Dartmouth Dining Services currently employs 46 temporary workers at wages below their unionized counterparts. This practice, which has been increasing in recent years, has drawn criticism from the Service Employees International Union, the largest union on Dartmouth’s campus with 477 members covering areas such as Safety and Security, custodial staff and DDS workers.
This spring, English and creative writing professor Joshua Bennett is teaching ENGL 53.29/AAAS 35.50; “Introduction to African American Environmental Thought: The Black Outdoors.” Bennett said that his work as a poet and a professor of the class both relate to his interest in preservation and spreading awareness.His course seeks to bring light to the vast artistic and ecological life of the African American literary canon as well as their lived experiences in the outdoors. Bennett has a fascination with black literature and poetics, especially in relation to environmental and animality studies.
In her second installment of "Recollections: A Dartmouth Experience," Raja glimpses at humanity's shared fate with computers.
When we think of blueprints, a lot of things come to mind: planning, designing, rearranging. We use blueprints and their corresponding process of design thinking to construct the soundest building, to create the best D-Plan and even to solve our problem sets. As students, we like having steps to follow in order to ultimately be successful. Having things planned out provides us with a sense of reassurance, with the comfort of knowing that it will all make sense in the end. But sometimes, we hit a block in the road, and things don’t go exactly as planned. Even so, things have a funny way of working out.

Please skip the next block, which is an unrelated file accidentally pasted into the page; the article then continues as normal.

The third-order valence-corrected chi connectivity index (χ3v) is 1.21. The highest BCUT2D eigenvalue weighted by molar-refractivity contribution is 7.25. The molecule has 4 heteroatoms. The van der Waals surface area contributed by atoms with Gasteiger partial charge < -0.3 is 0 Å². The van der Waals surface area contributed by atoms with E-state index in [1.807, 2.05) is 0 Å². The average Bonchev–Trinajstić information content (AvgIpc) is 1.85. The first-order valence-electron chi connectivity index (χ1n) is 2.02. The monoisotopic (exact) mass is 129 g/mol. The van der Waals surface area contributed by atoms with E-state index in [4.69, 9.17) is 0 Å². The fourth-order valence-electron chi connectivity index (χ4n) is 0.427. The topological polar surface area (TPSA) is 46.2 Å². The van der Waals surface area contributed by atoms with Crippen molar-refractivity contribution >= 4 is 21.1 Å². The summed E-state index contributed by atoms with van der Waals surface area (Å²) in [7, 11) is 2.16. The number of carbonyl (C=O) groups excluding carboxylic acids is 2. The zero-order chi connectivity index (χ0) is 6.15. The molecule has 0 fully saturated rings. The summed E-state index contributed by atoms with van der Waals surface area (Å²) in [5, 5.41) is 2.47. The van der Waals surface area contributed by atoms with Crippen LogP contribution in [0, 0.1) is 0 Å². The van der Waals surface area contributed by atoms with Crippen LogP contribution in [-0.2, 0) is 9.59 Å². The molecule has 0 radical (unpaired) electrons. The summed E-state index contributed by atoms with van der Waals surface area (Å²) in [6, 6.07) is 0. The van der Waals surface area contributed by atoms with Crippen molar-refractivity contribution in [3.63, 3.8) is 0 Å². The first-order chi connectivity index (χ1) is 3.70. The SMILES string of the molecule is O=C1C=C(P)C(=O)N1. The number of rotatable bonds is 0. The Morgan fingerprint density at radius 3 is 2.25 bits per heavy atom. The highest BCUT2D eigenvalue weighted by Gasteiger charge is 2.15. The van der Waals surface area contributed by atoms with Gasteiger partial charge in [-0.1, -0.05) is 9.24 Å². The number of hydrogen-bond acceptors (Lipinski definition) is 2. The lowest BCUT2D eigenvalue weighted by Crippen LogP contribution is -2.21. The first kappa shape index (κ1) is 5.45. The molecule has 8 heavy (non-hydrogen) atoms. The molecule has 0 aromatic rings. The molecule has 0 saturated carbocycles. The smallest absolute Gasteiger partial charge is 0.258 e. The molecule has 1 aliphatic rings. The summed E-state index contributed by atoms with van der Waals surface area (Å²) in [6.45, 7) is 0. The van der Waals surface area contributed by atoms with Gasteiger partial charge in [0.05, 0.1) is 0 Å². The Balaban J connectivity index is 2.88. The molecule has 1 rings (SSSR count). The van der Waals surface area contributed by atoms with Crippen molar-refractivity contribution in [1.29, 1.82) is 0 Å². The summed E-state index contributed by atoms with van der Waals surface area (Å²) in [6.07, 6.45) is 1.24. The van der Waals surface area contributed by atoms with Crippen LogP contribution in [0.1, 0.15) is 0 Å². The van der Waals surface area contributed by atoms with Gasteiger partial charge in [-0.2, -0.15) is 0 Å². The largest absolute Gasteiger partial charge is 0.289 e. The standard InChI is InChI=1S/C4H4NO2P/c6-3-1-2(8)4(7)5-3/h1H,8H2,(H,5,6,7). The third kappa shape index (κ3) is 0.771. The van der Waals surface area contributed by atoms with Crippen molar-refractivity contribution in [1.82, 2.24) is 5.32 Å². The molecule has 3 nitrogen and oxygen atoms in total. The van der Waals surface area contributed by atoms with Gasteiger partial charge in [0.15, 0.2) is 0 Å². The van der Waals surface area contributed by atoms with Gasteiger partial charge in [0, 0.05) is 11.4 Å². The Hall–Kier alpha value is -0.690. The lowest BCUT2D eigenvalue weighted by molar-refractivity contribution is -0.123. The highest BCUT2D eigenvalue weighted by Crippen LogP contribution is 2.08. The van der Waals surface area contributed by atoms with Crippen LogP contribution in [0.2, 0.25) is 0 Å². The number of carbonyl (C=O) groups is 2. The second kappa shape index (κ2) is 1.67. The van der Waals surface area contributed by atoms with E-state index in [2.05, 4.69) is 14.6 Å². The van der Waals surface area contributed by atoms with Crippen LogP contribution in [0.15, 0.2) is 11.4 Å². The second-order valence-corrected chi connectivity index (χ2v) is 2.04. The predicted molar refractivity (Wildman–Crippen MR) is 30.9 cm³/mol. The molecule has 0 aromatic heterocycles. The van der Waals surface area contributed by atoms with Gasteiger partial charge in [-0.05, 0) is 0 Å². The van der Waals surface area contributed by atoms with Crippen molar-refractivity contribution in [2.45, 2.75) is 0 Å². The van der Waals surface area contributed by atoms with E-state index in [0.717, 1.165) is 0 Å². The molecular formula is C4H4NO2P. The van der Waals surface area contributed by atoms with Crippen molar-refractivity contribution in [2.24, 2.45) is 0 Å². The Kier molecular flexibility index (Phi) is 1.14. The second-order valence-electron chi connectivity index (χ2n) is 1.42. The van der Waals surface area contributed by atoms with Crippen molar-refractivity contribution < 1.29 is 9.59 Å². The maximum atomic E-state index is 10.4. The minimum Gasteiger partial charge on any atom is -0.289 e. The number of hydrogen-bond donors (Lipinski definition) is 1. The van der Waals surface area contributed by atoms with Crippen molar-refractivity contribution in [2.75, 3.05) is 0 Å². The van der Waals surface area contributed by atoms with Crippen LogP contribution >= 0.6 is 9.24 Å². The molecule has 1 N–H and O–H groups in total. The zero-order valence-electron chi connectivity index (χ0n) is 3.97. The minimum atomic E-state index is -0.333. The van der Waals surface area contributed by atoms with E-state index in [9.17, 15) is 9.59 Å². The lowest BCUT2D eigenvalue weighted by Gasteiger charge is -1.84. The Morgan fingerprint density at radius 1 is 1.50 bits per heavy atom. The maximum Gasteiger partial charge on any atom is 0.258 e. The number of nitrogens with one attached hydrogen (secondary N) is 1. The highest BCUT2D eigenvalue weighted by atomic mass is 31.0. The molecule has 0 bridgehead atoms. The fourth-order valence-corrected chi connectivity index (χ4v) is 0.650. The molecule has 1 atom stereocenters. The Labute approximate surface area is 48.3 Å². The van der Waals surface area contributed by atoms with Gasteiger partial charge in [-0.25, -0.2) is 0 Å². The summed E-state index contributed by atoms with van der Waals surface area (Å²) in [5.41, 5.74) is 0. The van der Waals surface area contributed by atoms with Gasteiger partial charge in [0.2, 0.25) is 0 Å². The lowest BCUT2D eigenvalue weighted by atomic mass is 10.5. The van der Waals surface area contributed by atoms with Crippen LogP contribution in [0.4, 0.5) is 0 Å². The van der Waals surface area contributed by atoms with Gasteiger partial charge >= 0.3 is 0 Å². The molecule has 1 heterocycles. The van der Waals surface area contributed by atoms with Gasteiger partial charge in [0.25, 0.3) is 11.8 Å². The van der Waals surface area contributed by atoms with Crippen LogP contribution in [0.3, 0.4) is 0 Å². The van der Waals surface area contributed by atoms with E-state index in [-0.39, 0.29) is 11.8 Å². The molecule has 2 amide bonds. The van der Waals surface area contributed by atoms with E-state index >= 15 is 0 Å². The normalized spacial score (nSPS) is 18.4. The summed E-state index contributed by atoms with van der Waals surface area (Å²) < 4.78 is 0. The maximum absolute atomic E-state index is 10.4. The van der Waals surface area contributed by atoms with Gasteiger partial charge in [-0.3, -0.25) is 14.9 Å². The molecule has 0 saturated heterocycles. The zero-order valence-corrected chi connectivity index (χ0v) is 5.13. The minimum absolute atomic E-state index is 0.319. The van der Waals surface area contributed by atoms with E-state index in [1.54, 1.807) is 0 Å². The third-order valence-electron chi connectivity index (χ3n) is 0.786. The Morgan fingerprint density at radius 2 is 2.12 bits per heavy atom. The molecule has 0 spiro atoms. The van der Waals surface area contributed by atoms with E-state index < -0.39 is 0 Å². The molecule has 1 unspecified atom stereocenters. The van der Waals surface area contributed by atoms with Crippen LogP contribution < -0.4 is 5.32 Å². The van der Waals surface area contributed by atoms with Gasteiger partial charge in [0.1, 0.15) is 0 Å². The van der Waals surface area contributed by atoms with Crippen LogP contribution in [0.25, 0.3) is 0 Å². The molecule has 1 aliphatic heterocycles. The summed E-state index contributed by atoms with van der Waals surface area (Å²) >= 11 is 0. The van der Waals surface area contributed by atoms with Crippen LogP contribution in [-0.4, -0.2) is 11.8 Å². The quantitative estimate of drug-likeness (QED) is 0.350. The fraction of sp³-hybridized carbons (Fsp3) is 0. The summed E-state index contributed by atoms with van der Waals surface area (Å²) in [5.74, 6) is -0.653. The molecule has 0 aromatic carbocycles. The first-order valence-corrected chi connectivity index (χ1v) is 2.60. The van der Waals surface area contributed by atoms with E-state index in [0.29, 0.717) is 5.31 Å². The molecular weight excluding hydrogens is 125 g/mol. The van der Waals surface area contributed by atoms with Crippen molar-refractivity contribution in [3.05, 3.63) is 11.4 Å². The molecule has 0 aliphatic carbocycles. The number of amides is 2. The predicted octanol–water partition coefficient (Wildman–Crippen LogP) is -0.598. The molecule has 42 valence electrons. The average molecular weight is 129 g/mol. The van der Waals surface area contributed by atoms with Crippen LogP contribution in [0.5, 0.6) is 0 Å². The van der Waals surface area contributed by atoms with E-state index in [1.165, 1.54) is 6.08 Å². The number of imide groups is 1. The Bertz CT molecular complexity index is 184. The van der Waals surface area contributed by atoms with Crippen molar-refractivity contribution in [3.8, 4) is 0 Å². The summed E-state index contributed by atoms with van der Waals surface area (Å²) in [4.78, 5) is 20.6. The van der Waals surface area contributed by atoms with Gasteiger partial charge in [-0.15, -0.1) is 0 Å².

Think about a recent conversation you had that was particularly meaningful. Maybe it made you reevaluate your own perspectives or reflect on your personal values. Maybe it was at 1 a.m. with your roommates over Domino’s buffalo wings, or with a mentor or with a friend from home. Mine was with an 8-year-old on a Caribbean cruise. Said 8-year-old was passing my friends and I when he suddenly stopped us and asked suspiciously, “Hey. What do you guys do at night time?”